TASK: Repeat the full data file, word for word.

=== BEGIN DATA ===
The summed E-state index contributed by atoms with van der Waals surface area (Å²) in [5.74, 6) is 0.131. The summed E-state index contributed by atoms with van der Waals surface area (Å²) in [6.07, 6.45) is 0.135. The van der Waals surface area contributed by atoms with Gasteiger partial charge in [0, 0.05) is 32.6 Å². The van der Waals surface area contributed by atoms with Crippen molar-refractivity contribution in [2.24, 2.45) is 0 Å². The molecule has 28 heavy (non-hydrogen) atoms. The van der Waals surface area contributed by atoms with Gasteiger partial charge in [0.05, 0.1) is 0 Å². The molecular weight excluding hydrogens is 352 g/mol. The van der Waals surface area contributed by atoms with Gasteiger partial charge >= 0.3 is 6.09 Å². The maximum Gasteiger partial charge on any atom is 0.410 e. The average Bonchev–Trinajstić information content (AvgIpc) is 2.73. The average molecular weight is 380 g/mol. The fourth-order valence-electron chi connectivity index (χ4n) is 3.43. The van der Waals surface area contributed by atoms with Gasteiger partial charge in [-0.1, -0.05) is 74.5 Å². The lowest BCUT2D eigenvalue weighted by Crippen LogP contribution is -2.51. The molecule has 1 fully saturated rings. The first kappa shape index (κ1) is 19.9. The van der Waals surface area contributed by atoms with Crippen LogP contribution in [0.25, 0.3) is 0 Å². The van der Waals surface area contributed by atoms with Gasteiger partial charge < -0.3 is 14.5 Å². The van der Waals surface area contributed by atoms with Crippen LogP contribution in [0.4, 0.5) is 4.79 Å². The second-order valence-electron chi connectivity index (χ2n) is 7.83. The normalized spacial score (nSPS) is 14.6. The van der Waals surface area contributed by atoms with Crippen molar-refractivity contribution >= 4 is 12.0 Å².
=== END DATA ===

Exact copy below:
The summed E-state index contributed by atoms with van der Waals surface area (Å²) in [5.74, 6) is 0.131. The summed E-state index contributed by atoms with van der Waals surface area (Å²) in [6.07, 6.45) is 0.135. The van der Waals surface area contributed by atoms with Gasteiger partial charge in [0, 0.05) is 32.6 Å². The van der Waals surface area contributed by atoms with Crippen molar-refractivity contribution in [2.24, 2.45) is 0 Å². The molecule has 28 heavy (non-hydrogen) atoms. The van der Waals surface area contributed by atoms with Gasteiger partial charge in [0.05, 0.1) is 0 Å². The molecular weight excluding hydrogens is 352 g/mol. The van der Waals surface area contributed by atoms with Gasteiger partial charge >= 0.3 is 6.09 Å². The maximum Gasteiger partial charge on any atom is 0.410 e. The average Bonchev–Trinajstić information content (AvgIpc) is 2.73. The average molecular weight is 380 g/mol. The fourth-order valence-electron chi connectivity index (χ4n) is 3.43. The van der Waals surface area contributed by atoms with Gasteiger partial charge in [-0.1, -0.05) is 74.5 Å². The lowest BCUT2D eigenvalue weighted by Crippen LogP contribution is -2.51. The molecule has 1 fully saturated rings. The first kappa shape index (κ1) is 19.9. The van der Waals surface area contributed by atoms with Crippen LogP contribution in [0.25, 0.3) is 0 Å². The van der Waals surface area contributed by atoms with Gasteiger partial charge < -0.3 is 14.5 Å². The van der Waals surface area contributed by atoms with Crippen LogP contribution in [0.4, 0.5) is 4.79 Å². The second-order valence-electron chi connectivity index (χ2n) is 7.83. The normalized spacial score (nSPS) is 14.6. The van der Waals surface area contributed by atoms with Crippen molar-refractivity contribution >= 4 is 12.0 Å².